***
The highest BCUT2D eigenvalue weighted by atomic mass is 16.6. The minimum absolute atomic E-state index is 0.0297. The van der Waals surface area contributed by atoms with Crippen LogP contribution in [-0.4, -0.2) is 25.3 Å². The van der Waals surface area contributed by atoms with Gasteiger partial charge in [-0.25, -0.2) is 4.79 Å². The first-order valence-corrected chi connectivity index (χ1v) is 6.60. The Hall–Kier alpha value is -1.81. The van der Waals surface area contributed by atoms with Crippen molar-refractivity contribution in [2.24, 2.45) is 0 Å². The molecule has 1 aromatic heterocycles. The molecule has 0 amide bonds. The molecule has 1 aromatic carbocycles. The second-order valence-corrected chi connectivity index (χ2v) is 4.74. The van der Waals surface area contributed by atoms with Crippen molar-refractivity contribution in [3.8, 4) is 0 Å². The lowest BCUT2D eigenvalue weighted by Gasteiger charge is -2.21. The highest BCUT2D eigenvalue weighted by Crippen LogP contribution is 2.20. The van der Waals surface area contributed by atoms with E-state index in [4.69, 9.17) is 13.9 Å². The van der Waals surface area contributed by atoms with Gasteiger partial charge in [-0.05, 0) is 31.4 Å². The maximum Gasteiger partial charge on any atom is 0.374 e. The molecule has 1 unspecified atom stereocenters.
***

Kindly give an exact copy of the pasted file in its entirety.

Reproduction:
The highest BCUT2D eigenvalue weighted by atomic mass is 16.6. The minimum absolute atomic E-state index is 0.0297. The van der Waals surface area contributed by atoms with Crippen LogP contribution in [-0.4, -0.2) is 25.3 Å². The van der Waals surface area contributed by atoms with Gasteiger partial charge in [-0.25, -0.2) is 4.79 Å². The first-order valence-corrected chi connectivity index (χ1v) is 6.60. The Hall–Kier alpha value is -1.81. The van der Waals surface area contributed by atoms with Crippen molar-refractivity contribution in [2.24, 2.45) is 0 Å². The molecule has 1 aromatic heterocycles. The molecule has 0 amide bonds. The molecule has 1 aromatic carbocycles. The second-order valence-corrected chi connectivity index (χ2v) is 4.74. The van der Waals surface area contributed by atoms with Crippen molar-refractivity contribution in [3.8, 4) is 0 Å². The lowest BCUT2D eigenvalue weighted by Gasteiger charge is -2.21. The highest BCUT2D eigenvalue weighted by Crippen LogP contribution is 2.20. The van der Waals surface area contributed by atoms with E-state index in [4.69, 9.17) is 13.9 Å². The van der Waals surface area contributed by atoms with Gasteiger partial charge in [-0.05, 0) is 31.4 Å². The maximum Gasteiger partial charge on any atom is 0.374 e. The molecule has 1 unspecified atom stereocenters.